Having a love/hate relationship with my brain

I’m on vacation this week. Taking time away frequently is a nice balance to my 100mph, doing a ton of really cool stuff all the time lifestyle. When I travel, I rest, regroup, get a fresh perspective and I do a lot of these two things:

  • Talk with my wife, who gets me in a way no one else ever has or ever will, including myself
  • Get exposed to people who annoy me:

This is a large and diverse group. In the past, I have referred to them as “normal people.” My infinitely reasonable wife tells me that in my quest to champion the cause of people who are F’ed up like me; that bashing on mainstream, neuro-typical people is at best unhelpful. She is of course, right.

Plenty of folks consider themselves everyday, regular folks and they are indeed good people. It’s never been my intention to put them down. It’s been my intent to attack normalcy as an ideal. When you live with mental illness, you view “normal” as just one more thing that you’re not.

The definition I embrace: Throughout history, whatever the greatest number of people are doing has been viewed as normal.

And if you’re a misfit, mentally ill, a survivor, an addict, a person in recovery, homeless, a person who self-harms, or lives with an eating disorder or if your heart otherwise has a metaphorical hole in it…then you’re probably not looking at yourself as normal and maybe that bums you out.

Or maybe you’re an artist, musician, healer, sculptor, poet or playwright. Are those things “normal”? Is it normal to be passionate? Vulnerable? Outwardly loving? Incredibly sensitive? Is it normal to only want to spend time with people who are those things?

I pride myself in never taking the people in my life for granted. I don’t maintain relationships from a sense of obligation. I don’t spend time with people based solely on the fact that we’re related.

I don’t keep up with people I went to high school or college with. I don’t network professionally. I don’t promote other people’s work or writing in hopes that they’ll promote mine. I don’t care to attend conferences or marketing events and I wouldn’t be caught dead at a cocktail party (it weirds people out that I don’t drink).

But then I go on vacation and there are all these…people.

I stand out in any crowd. Missing a leg and looking more than a little like Gandalf the Grey will do that for you. People seem bored with their lives. They notice me, try to read my tattoos without me seeing or they openly stare at my prosthetic, or they make small talk in an elevator.

And I want to ask them if they feel bad about Chester Bennington dying, or have they listened to Keesha’s “Praying”? Or have they read Mark Mason’s The Subtle Art of Not Giving a F*ck?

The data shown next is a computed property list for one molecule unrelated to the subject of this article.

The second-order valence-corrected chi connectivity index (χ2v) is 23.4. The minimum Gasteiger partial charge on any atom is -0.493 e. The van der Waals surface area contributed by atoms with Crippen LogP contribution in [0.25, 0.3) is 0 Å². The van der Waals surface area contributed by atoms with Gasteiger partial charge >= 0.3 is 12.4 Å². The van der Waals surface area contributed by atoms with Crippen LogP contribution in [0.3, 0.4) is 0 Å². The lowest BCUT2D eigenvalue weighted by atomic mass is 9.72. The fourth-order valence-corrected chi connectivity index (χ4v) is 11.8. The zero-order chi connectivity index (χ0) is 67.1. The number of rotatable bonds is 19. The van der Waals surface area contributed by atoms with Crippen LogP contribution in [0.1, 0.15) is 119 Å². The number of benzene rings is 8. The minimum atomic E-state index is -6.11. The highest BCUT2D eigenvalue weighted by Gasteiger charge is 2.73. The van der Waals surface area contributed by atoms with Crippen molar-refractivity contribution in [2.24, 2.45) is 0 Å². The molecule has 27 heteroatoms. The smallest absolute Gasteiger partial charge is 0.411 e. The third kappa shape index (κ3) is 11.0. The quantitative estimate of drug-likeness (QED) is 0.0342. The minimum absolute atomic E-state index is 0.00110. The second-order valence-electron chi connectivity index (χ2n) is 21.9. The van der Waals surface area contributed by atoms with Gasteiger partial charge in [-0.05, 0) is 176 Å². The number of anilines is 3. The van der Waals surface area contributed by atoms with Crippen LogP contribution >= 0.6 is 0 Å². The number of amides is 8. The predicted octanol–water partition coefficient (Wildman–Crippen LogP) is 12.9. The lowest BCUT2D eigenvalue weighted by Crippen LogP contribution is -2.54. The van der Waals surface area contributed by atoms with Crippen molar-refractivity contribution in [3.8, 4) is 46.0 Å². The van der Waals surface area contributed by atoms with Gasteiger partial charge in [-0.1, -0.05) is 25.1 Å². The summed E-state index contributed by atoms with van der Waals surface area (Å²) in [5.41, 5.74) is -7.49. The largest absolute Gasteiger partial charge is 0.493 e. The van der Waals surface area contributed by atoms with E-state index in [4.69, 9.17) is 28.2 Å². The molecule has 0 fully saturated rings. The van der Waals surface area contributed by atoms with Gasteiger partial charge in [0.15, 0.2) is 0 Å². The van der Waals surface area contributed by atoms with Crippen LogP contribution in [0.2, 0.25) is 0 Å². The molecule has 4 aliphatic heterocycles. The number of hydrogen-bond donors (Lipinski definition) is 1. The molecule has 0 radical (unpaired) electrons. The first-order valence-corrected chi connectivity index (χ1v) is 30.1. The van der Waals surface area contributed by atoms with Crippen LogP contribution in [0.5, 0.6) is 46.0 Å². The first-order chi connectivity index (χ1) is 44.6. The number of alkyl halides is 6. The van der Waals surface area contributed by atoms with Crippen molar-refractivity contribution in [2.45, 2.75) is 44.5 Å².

But you’re not supposed to do that. And you’re not supposed to yell at the hotel clerk that you don’t want their policies on screwing up your reservation explained (again) cuz that embarrasses your wife.

You’re supposed to act like everything is F’ing fine and that maybe it’s okay that Donald Trump is president and that Mary Mayhew is running for governor and you have to type “F’ing” because media companies that host blogs have concerns about the use of obscenities.

Um, hi…

(It’s like this in my head 24/7)

One of the problems of living with A.D.D. is that I can’t not notice all forms of: people, sounds, smells, stupidity, fakeness, freaks, music, atmosphere, and art work (God I hate the safe corporate chosen paintings and photos in my hotel).

Add to that an excessive amount of empathy and intuition and I just get flooded – not just by the sensory input, but also by noticing all the feelings and insecurities that fake people hide.

The joy of having A.D.D. is this seemingly non-sequitur: The only thing I remember from reading Ulysses is, “I am a part of all that I have met.”

Being in recovery (in my case, from mental illness) I am acutely aware of both being a part of and being apart from. When I am with my people, I feel connected, understood, and cared for.

And I feel all the more okay with being the glorious mess of a work in progress that I am.

By the way, have you heard Macklemore’s Glorious?

When I’m among the masses, I get reminders that I’m…different. I get reminded that the world is BIG and there are not a lot of places I fit in. Places don’t matter to me much – genuine people do.

And it kinda makes me wanna go home. See you freaks soon.

 

 

 

Jim LaPierre

About Jim LaPierre

Jim LaPierre LCSW CCS is the Executive Director of Higher Ground Services in Brewer, Maine. He is a Recovery Ally, mental health therapist and addictions counselor. He specializes in facilitating recovery (whether from addiction, trauma, depression, anxiety, or past abuse) overcome obstacles, and improve their quality of life. Jim offers a limited amount of online therapy to those with very flexible schedules.